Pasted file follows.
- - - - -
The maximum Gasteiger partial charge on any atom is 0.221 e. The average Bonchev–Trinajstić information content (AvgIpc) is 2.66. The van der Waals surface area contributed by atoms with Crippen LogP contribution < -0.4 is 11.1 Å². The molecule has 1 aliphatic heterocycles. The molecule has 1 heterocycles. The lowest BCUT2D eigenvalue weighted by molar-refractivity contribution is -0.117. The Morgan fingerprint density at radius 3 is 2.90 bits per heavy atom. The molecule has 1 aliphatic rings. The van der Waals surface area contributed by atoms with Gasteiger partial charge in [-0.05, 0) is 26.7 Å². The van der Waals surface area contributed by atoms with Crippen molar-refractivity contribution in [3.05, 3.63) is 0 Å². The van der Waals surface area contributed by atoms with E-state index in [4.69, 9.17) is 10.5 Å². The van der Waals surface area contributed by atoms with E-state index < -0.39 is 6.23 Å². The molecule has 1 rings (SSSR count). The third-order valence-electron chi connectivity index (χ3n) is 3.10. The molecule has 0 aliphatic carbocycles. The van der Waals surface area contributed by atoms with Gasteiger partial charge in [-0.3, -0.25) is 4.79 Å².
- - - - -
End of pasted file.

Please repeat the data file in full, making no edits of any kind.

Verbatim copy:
The maximum Gasteiger partial charge on any atom is 0.221 e. The average Bonchev–Trinajstić information content (AvgIpc) is 2.66. The van der Waals surface area contributed by atoms with Crippen LogP contribution < -0.4 is 11.1 Å². The molecule has 1 aliphatic heterocycles. The molecule has 1 heterocycles. The lowest BCUT2D eigenvalue weighted by molar-refractivity contribution is -0.117. The Morgan fingerprint density at radius 3 is 2.90 bits per heavy atom. The molecule has 1 aliphatic rings. The van der Waals surface area contributed by atoms with Gasteiger partial charge in [-0.05, 0) is 26.7 Å². The van der Waals surface area contributed by atoms with Crippen molar-refractivity contribution in [3.05, 3.63) is 0 Å². The van der Waals surface area contributed by atoms with E-state index in [4.69, 9.17) is 10.5 Å². The van der Waals surface area contributed by atoms with E-state index < -0.39 is 6.23 Å². The molecule has 1 rings (SSSR count). The third-order valence-electron chi connectivity index (χ3n) is 3.10. The molecule has 0 aliphatic carbocycles. The van der Waals surface area contributed by atoms with Gasteiger partial charge in [-0.3, -0.25) is 4.79 Å².